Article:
Geoffrey Davis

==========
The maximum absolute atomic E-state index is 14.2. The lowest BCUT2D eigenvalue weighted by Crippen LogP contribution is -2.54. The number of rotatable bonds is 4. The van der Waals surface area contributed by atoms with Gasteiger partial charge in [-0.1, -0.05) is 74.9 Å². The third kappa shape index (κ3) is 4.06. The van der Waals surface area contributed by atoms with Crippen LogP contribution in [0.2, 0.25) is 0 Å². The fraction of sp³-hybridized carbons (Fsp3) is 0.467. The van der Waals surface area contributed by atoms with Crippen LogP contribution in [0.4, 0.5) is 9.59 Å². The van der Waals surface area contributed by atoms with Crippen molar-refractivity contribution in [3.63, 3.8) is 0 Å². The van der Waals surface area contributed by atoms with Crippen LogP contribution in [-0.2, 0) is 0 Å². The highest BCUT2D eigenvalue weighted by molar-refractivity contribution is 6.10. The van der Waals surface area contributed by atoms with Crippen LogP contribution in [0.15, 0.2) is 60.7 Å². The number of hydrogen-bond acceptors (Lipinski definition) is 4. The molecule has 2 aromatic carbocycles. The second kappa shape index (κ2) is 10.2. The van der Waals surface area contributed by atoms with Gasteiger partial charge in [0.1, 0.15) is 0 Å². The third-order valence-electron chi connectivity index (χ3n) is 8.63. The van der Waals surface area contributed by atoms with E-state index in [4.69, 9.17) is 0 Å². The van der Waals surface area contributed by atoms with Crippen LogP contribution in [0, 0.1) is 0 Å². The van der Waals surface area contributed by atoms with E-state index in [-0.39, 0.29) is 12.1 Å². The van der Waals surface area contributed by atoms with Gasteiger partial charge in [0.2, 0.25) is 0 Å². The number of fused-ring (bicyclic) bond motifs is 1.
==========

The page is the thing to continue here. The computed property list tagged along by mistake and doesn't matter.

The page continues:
Emma, let me begin by saying what a great privilege it is for me to meet you here in Geneva. Having read your book Strikes have followed me all my life1 one cannot but be excited at the opportunity to talk to someone who has experienced in her own life so much of what it has meant to be a South African during the 4tauies of apartheid and who has been so consistently involved in the struggle to bring about change. You lived in Sophiatown before it was demolished, you were Ill the Congress of the People where the Freedom Charter was passed, you have been associated with so many of those who carried forward the freedom struggle over the years, some of whom gave their lives for it, like David Webster and Neil Aggett. Above all, you have devoted much of your life to the Trade Union movement which pioneered fundamental change inside the country, and now- at last - you are experiencing the transition to a post-apartheid society. I should therefore like to talk to you about the whole course of your career, focusing specifically on women's issues and ending with some questions about where you see yourself and the country in these momentous times.



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